Gerstenfeld—the author of “Demonizing Israel and the Jews,” a 2013 book on modern anti-Semitism—said another problem the ADL poll neglects is anti-Israel sentiment.

The poll only mentions Israel once, when it asks if respondents believe Jews are more loyal to Israel than their own country. That statement received the highest percentage of affirmative answers across regions, with an average of 41 percent.

“In the Netherlands, 39 percent of the population thinks that Israel is running a war of extermination against the Palestinians. A genocidal war,” Gerstenfeld told

“Now I don’t need 11 questions on prejudices, this single question is enough to define somebody as an extreme anti-Semite. … If you are against the [Israeli] settlements you are not an anti-Semite. If you say Israel is a Nazi state, then you are an extreme anti-Semite,” he said.

Another problem with drawing conclusions from the ADL poll can be attributed to differing perspectives on whether an affirmative answer to a particular question is actually a reflection of personal Jew-hatred.

“[With] questions about Jewish power or influence, I think one of the things you find is how people in these surveys enormously overestimate the number of Jews in their country or in the world,” said Rabbi Andrew Baker, director of international Jewish affairs for the American Jewish Committee. “But the reality probably is, in many areas Jews certainly have an influence well beyond their number in society, so is someone reflecting a certain reality that we ourselves recognize or is someone expressing an anti-Jewish sentiment?”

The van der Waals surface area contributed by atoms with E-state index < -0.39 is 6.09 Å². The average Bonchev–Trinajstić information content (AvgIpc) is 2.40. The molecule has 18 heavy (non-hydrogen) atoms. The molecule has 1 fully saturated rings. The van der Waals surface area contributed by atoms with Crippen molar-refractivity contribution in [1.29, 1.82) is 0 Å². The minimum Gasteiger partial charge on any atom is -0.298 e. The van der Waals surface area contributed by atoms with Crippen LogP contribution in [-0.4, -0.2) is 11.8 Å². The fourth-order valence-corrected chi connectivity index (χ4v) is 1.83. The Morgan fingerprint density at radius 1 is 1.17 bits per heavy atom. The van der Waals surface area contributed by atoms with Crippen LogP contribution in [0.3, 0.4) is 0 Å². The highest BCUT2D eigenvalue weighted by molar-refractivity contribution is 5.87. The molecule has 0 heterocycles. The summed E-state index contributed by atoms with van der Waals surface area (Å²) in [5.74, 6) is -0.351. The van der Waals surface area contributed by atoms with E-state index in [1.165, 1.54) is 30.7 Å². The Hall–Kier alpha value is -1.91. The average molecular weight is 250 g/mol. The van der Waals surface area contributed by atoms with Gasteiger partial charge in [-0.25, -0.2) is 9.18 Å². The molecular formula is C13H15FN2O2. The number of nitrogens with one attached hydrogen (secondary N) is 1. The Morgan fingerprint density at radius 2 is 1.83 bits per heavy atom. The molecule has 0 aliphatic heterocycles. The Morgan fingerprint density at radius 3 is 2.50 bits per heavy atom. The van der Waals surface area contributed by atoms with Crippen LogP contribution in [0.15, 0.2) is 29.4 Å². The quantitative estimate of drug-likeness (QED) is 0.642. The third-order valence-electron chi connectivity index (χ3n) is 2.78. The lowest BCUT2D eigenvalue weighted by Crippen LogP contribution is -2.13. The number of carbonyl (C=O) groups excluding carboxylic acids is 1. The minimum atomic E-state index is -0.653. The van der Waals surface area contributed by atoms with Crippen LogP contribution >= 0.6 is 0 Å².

The poll shows low averages for anti-Semitism in Asia, with some exceptions. One of them is South Korea, whose 53-percent concentration of anti-Semitism was well above the regional average of 22 percent. Baker explained that South Koreans have an intense curiosity about Jews, and that they make up the largest number of visitors to Europe’s Holocaust museums and sites of former concentration camps. In that way, canards the survey considers signs of anti-Semitism can be considered cultural aspirations outside of the Western world, according to Baker.